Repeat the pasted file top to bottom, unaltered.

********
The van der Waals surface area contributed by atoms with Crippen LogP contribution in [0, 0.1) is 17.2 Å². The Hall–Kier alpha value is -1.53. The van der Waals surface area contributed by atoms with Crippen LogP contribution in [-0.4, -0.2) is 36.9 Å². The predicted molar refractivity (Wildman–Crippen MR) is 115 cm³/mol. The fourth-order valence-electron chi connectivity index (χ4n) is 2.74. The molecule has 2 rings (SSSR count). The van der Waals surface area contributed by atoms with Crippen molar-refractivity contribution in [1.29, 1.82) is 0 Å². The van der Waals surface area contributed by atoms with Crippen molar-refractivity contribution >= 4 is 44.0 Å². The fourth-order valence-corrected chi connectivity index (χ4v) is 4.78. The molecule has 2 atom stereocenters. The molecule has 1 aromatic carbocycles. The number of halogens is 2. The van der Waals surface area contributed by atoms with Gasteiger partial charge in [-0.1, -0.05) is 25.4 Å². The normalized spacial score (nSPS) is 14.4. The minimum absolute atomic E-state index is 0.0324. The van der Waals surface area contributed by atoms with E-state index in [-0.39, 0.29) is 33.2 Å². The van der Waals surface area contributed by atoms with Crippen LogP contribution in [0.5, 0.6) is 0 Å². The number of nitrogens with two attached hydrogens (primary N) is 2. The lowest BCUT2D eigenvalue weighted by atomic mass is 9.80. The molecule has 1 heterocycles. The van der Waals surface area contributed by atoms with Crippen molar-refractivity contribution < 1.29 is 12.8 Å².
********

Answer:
The van der Waals surface area contributed by atoms with Crippen LogP contribution in [0, 0.1) is 17.2 Å². The Hall–Kier alpha value is -1.53. The van der Waals surface area contributed by atoms with Crippen LogP contribution in [-0.4, -0.2) is 36.9 Å². The predicted molar refractivity (Wildman–Crippen MR) is 115 cm³/mol. The fourth-order valence-electron chi connectivity index (χ4n) is 2.74. The molecule has 2 rings (SSSR count). The van der Waals surface area contributed by atoms with Crippen molar-refractivity contribution in [1.29, 1.82) is 0 Å². The van der Waals surface area contributed by atoms with Crippen molar-refractivity contribution >= 4 is 44.0 Å². The fourth-order valence-corrected chi connectivity index (χ4v) is 4.78. The molecule has 2 atom stereocenters. The molecule has 1 aromatic carbocycles. The number of halogens is 2. The van der Waals surface area contributed by atoms with Gasteiger partial charge in [-0.1, -0.05) is 25.4 Å². The normalized spacial score (nSPS) is 14.4. The minimum absolute atomic E-state index is 0.0324. The van der Waals surface area contributed by atoms with E-state index in [-0.39, 0.29) is 33.2 Å². The van der Waals surface area contributed by atoms with Crippen LogP contribution in [0.5, 0.6) is 0 Å². The number of nitrogens with two attached hydrogens (primary N) is 2. The lowest BCUT2D eigenvalue weighted by atomic mass is 9.80. The molecule has 1 heterocycles. The van der Waals surface area contributed by atoms with Crippen molar-refractivity contribution < 1.29 is 12.8 Å².